If nothing else, the timing was sickly appropriate.
Last Tuesday – April Fool's Day – Homeland Security chief Michael Chertoff announced one of the most breathtaking assaults ever on half a century's worth of environmental protection, while simultaneously attacking some of the richest wildlife habitat in the country.
If only it were a joke, instead of a nightmare.
With a stroke of his pen, Chertoff waived 36 bedrock environmental and land-management laws designed to protect our most sensitive natural communities, announcing that the federal government could ignore them in order to complete more than 670 miles of "the Fence," the proposed barrier running along the Mexican border, in California, Arizona, New Mexico and Texas.
The magnitude of the loss to conservation became clear in the subsequent days. Although Chertoff had used his waiver authority before, including to ram the wall through two sensitive wildlife areas in Arizona, the border wall will devastate the lower Rio Grande Valley corridor, a showcase of land restoration that holds some of the greatest natural diversity in the country. It's also an economic engine in the Valley, as the region is known, attracting hordes of birders from around the world, who spend millions of tourist dollars every year.
National Audubon's Sabal Palm Audubon Center in Brownsville will be on the wrong side of the wall, cut off and effectively ceded to Mexico. Ditto the Nature Conservancy's thousand-acre Southmost Preserve, where last week birders were flocking to see a fork-tailed flycatcher. John Arvin, of the Gulf Coast Bird Observatory, has noted that virtually every birding hotspot in the Valley, except for those in urban areas, will be walled off.
Congress created this mess when it passed the 2005 REAL ID Act, tacking it onto a massive military spending bill. One facet of that rider gave the Homeland Security chief sole authority to ignore essentially any law hindering construction of border barriers, and severely limiting court review of his decision.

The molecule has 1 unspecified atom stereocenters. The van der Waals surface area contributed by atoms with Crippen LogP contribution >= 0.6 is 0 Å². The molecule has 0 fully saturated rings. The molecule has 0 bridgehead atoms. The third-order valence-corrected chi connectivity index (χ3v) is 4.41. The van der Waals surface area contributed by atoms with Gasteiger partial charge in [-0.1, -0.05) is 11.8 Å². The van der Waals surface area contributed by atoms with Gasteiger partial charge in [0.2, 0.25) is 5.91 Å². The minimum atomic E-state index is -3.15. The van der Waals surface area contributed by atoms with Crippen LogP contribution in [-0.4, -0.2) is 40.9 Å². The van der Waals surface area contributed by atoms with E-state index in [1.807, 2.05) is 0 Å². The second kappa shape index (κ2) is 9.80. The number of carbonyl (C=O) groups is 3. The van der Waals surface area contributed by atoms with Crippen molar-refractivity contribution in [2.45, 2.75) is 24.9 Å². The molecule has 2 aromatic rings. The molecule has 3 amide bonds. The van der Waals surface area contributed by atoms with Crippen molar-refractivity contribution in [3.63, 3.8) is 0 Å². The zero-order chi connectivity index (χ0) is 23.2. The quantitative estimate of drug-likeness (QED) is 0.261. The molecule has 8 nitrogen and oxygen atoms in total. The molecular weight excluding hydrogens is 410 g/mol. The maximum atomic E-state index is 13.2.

Environmental groups are preparing lawsuits, but the bill limits such legal challenges to constitutional issues only, a steep hill to climb, especially given the current 5-4 conservative majority on the Supreme Court.
Congress is the only body that will be able to correct this mess. One solution would be the Borderlands Conservation and Security Act (H.R. 2593), introduced by Arizona Rep. Raul Grijalva, which would require DHS to abide by existing environmental laws, and to consult with land managers, Indian tribes and local officials on barrier construction. You can learn more, and contact your representative, here.
How are birders reacting? Mostly with a yawn. Many in the Valley are shocked and outraged, but otherwise, there seems to be little awareness of the issue nationally, or realization of what's at stake. Except for David Sibley, I couldn't find that any of the prominent birding bloggers have even addressed the issue.
It's not as though this is merely about access to birding sites. Once the wall (actually two walls, with a cleared and patrolled strip between) is built, the land on the far side effectively becomes Mexican territory, subject to the same abuse and degradation we've seen on the south side of the river already.
The barrier will also cut off movement of endangered species like ocelots – the very reason millions of federal, state and private dollars have been spent in the last 20 years, painstakingly assembling and restoring the Lower Rio Grande Valley wildlife corridor, which will be sliced apart if DHS is allowed to have its way.
And it's not just birds in Texas – the border wall will be devastating to Sonoran pronghorns and Mexican black bears, to the tiny, resurgent population of jaguars now recolonizing the sky island mountains of Arizona and New Mexico, and to countless other species.
The only thing that will stop this is outrage and protest from the millions of birders and conservationists across the country. If you've ever enjoyed the sight of a green jay at Santa Ana, or a chorus of chachalacas at Sabal Palm – get mad, and get involved. If you've ever hoped to one day look for tropical parulas or hook-billed kites in the Valley, or a jaguar in the Huachucas, get involved – because that chance is about to slip away.
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Here's a story from the New York Times about the fate of the Sabal Palm Audubon Center, along with statements on the border wall announcement from National Audubon and Defenders of Wildlife.